How to become a single-digit handicapper, according to 4 low-handicap golfers

October 23, 2019

Everyone wants a lower handicap. Well, most of us. And with news that the handicap calculation system is changing — and taking your index along for the ride. So with the peak season winding down, what better time is there than now to study up and get to work next time around, so get your index to that hallowed ground: Single-digits. To help you do that, we consulted a handful of low handicappers around the GOLF Magazine offices. 

Make Time For Short Putts

Dylan Dethier (+2.7 handicap): Before every round you play, allow a little extra time to head to the putting green for some three-footers. Make it a rule: You’re not allowed to head to the first tee until you make 10 three-footers in a row. Plenty of strokes are thrown away from making poor strokes on makeable putts, and this is an easy way to dial in your putting stroke before you play. Plus, this gives you practice putting under pressure — nobody wants to miss on that ninth or tenth putt and start over from scratch! Eventually you can try four-footers, or 20 putts in a row. Then, once you get on the course, make sure you putt everything out! I love gimmes as much as the next guy, but you’d rather practice making all those two-to-four footers so that when you actually need to, it’s not an intimidating prospect.

More Wedges, More Drivers

Luke Kerr-Dineen (2.1 handicap): I was guilty of it for ages. I’d get to the range, hit a few wedges, pound mid-irons, round it off with a few drivers then head to the putting green. It wasn’t until relatively recently that I truly began understanding how counterproductive that approach was. Watch pros practice, almost all of their practice is spent hitting wedges and drivers — and for good reason. It’s where the majority of shots are played from. Up to 75 percent of your shots are played from within 120 yards (granted, that includes putts, but the point remains), and poor drives are a frequent cause of penalty shots. Simply practicing more wedge shots and hitting more drivers will help strip-out uninforced errors and help keep you in play more often — two vital qualities that hold so many golfers back. And along the way you’ll find out all kinds of side benefits, like how hitting lots of wedges is for your tempo.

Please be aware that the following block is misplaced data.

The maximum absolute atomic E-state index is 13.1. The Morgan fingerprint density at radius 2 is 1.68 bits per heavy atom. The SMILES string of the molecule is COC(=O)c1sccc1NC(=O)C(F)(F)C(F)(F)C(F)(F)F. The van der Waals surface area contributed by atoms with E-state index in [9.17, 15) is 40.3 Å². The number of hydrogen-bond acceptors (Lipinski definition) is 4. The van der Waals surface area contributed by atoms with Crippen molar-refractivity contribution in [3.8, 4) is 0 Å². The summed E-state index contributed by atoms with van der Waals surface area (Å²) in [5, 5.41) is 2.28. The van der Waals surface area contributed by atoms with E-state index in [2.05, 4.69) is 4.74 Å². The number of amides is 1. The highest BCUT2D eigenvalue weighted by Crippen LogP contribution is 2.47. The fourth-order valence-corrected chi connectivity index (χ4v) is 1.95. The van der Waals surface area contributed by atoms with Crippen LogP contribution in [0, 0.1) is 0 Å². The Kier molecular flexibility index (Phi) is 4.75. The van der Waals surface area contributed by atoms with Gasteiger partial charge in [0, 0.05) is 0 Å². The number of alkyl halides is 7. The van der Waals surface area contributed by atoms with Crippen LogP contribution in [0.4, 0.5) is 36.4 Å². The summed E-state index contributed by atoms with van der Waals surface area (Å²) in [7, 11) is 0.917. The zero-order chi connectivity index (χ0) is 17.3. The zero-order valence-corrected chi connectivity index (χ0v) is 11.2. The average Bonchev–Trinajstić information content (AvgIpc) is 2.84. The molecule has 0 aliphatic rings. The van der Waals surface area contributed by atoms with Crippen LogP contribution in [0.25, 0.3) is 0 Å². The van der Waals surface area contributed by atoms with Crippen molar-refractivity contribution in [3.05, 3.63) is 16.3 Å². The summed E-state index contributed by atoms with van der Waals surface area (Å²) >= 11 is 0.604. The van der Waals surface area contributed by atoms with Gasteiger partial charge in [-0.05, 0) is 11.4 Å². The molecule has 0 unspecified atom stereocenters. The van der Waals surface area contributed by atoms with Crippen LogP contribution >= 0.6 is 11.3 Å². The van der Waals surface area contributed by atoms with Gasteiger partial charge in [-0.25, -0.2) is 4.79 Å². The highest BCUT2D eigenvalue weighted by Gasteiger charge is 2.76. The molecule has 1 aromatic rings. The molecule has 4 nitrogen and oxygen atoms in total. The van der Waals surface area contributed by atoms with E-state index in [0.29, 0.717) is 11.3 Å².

Groove A Go-To Shot

Josh Sens (2.8 Handicap): Cheating definitely helped me lower my scores. But so did embracing a go-to shot that I could rely on under pressure or on especially tight or perilous holes. In my case that was the hang on fade. Obviously, like most amateurs, I still battle a two-way miss. But I can hit a controlled fade with reasonable consistency. It’s not a pretty shot or a pretty looking swing. And it took me a long time to embrace it because I wanted to be pretty and I also fell into the trap of trying to hit the bold shot or the beautiful shot or the shot I thought the hole invited rather than the shot I was capable of hitting. In the end, I was able to start shooting lower scores when I finally understood the truth of “it is not how but how many.” There is also the fact that everyone from Hogan to Happy Gilmore has known: that the game becomes more manageable when you take one side of the course out of play.

Practice With Intention

Joe Summa (5 Handicap): Assuming you’re a low double-digit handicap, you’re likely flirting to join the single-digit club but lacking the final bit of consistency needed! My advice? Practice, practice, practice…but with intention! Going to the range to smack as many eggs as possible will do nothing but give you an aching back and bad swing habits. Going to the range with a purpose, working on individual parts of your game in sequence will allow your muscle memory to produce consistent shots you desire. Starting with wedges, working your way to driver, then back down to wedges. Dedicating time to practice isn’t always easy, by breaking your allotted time into percentages, it will create a more efficient and productive practice session: 50% short game, 20% putting, 20% irons, 10% driver. These percentages may vary on your personal strengths and weaknesses, however, moral of the story… attack your practice session with purpose and a plan!